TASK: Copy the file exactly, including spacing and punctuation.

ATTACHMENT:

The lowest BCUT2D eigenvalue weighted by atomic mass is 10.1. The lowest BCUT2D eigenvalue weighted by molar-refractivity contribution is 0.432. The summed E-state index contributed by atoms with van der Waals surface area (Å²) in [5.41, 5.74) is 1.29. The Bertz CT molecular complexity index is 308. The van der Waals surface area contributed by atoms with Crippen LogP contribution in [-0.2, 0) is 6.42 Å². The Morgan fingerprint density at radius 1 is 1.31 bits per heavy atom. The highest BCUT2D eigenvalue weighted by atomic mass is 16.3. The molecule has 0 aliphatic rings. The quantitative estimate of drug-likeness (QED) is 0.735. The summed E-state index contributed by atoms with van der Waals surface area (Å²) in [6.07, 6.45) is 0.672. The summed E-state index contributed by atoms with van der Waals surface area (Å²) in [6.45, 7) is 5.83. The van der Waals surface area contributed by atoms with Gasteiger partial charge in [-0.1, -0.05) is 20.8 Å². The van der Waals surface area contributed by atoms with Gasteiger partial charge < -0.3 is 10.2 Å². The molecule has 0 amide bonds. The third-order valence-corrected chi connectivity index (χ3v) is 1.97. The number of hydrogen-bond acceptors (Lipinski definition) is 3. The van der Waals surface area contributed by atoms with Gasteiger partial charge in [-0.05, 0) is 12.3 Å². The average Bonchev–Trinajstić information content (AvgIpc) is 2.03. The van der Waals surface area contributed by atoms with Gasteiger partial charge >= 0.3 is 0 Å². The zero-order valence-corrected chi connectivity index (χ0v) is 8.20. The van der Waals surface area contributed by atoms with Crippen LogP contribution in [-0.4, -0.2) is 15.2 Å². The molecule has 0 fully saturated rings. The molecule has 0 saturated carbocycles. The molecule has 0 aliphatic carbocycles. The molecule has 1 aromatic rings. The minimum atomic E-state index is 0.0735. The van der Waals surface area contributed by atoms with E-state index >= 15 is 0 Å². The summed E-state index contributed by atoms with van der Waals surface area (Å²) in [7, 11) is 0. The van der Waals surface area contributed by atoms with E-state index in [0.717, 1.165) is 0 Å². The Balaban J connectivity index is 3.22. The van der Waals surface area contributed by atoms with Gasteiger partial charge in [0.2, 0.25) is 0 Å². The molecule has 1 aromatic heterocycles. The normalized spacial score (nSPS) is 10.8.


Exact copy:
The lowest BCUT2D eigenvalue weighted by atomic mass is 10.1. The lowest BCUT2D eigenvalue weighted by molar-refractivity contribution is 0.432. The summed E-state index contributed by atoms with van der Waals surface area (Å²) in [5.41, 5.74) is 1.29. The Bertz CT molecular complexity index is 308. The van der Waals surface area contributed by atoms with Crippen LogP contribution in [-0.2, 0) is 6.42 Å². The Morgan fingerprint density at radius 1 is 1.31 bits per heavy atom. The highest BCUT2D eigenvalue weighted by atomic mass is 16.3. The molecule has 0 aliphatic rings. The quantitative estimate of drug-likeness (QED) is 0.735. The summed E-state index contributed by atoms with van der Waals surface area (Å²) in [6.07, 6.45) is 0.672. The summed E-state index contributed by atoms with van der Waals surface area (Å²) in [6.45, 7) is 5.83. The van der Waals surface area contributed by atoms with Gasteiger partial charge in [-0.1, -0.05) is 20.8 Å². The van der Waals surface area contributed by atoms with Gasteiger partial charge < -0.3 is 10.2 Å². The molecule has 0 amide bonds. The third-order valence-corrected chi connectivity index (χ3v) is 1.97. The number of hydrogen-bond acceptors (Lipinski definition) is 3. The van der Waals surface area contributed by atoms with Gasteiger partial charge in [-0.05, 0) is 12.3 Å². The average Bonchev–Trinajstić information content (AvgIpc) is 2.03. The van der Waals surface area contributed by atoms with Gasteiger partial charge >= 0.3 is 0 Å². The zero-order valence-corrected chi connectivity index (χ0v) is 8.20. The van der Waals surface area contributed by atoms with Crippen LogP contribution in [-0.4, -0.2) is 15.2 Å². The molecule has 0 fully saturated rings. The molecule has 0 saturated carbocycles. The molecule has 0 aliphatic carbocycles. The molecule has 1 aromatic rings. The minimum atomic E-state index is 0.0735. The van der Waals surface area contributed by atoms with E-state index >= 15 is 0 Å². The summed E-state index contributed by atoms with van der Waals surface area (Å²) in [7, 11) is 0. The van der Waals surface area contributed by atoms with E-state index in [0.717, 1.165) is 0 Å². The Balaban J connectivity index is 3.22. The van der Waals surface area contributed by atoms with Gasteiger partial charge in [0.2, 0.25) is 0 Å². The molecule has 1 aromatic heterocycles. The normalized spacial score (nSPS) is 10.8.